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This month’s two feature packages make for an interesting mix. Starting on page 38, you’ll find our third annual honour roll of Canada’s Best Executives, celebrating senior leaders in finance, operations, technology and more. Among the honourees is Jon McKenzie, formerly the COO of Cenovus, who was instrumental in pulling off the oil producer’s $2.9-billion acquisition of Husky Energy. So impressed was Cenovus’s board with McKenzie that in April, he succeeded retiring CEO Alex Pourbaix.

This issue also contains a call for progress on Canada’s net zero commitments as part of global efforts to limit warming to 1.5°C above pre-industrial levels—a goal the latest report from the UN’s Intergovernmental Panel on Climate Change suggests is quickly becoming unreachable. (Our own Jeffrey Jones delivers a pointed call to action here.) We interviewed financiers, economists, cleantech entrepreneurs and First Nations leaders for advice on how to act now. We also talked to Alex Pourbaix, who touts the progress toward net zero made by the Pathways Alliance, a consortium of six companies comprising 95% of oil sands production.

You’ve likely seen the Pathways Alliance’s “Let’s clear the air” ads, which ran during the World Cup and Super Bowl, on social media and in print across the country. The campaign trumpets the “clear strides” Cenovus, MEG Energy, Suncor, Canadian Natural Resources, ConocoPhillips Canada and Imperial Oil are making thanks in large part to carbon capture and storage, or CCS—sequestering emissions at the source, then tucking it underground.

But in March, Greenpeace Canada filed a complaint under the Competition Act accusing the alliance of false advertising. It’s asking the Competition Bureau to force the consortium to remove all claims related to “net zero” and “sustainable” from their communications.

Net Zero Hour: The urgency and opportunity of embracing clean energy

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ROB Mag May 2023 - fullThe Globe and Mail

A key plank of Greenpeace’s complaint is the fact that the alliance’s plan fails to account for more than 80% of emissions—the ones released when consumers actually burn the oil they extract (which is, of course, the same issue faced by oil producers globally). Furthermore, much of the CCS tech the companies are relying on to reach net zero, by their own admission, doesn’t exist yet, hasn’t been deployed at the scale proposed or is simply inefficient. Indeed, last year, the Ohio-based Institute for Energy Economics and Financial Analysis released an assessment of 13 major CCS facilities and found 10 of them failed to live up to their touted performance—most by a long shot. For its part, the alliance “strongly disagrees” with Greenpeace’s assertions, noting in a statement, “Our campaign acknowledges the oil sands represent a significant share of our country’s emissions and that we must work achieve our goal of net zero from operations.”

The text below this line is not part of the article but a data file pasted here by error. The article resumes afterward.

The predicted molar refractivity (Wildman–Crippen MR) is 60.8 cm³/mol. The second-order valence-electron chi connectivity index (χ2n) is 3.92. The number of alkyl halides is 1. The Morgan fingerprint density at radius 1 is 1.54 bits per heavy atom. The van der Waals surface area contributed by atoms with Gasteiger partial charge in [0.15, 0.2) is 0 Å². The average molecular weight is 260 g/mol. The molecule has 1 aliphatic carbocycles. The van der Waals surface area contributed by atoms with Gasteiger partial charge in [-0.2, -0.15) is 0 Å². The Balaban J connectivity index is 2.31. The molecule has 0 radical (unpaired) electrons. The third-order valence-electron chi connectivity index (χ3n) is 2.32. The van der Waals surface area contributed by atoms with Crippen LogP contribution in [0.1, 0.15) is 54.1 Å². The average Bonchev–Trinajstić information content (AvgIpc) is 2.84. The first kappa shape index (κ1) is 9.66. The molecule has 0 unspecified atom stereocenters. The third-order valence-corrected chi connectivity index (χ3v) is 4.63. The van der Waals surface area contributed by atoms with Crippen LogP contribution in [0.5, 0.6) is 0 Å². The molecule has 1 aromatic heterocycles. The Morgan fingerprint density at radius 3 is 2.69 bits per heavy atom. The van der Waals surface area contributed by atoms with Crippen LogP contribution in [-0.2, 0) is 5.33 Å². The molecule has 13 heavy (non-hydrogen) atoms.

Consider this, though: The alliance had total profits north of $35-billion in 2022, but it has spent just $500-million so far on its net zero plans. And the six members have asked the federal government to bear more than half the cost of their CCS efforts, estimated at $16.5-billion by 2030.

There’s a better way to spend that kind of money—and still make a return. Because while climate change represents the biggest existential threat to humanity, it also represents a massive opportunity—but only if we’re ready and willing to look toward a clean-energy future.

Check out our entire package on how to get Canada on track to meet its net zero targets, Net Zero Hour.

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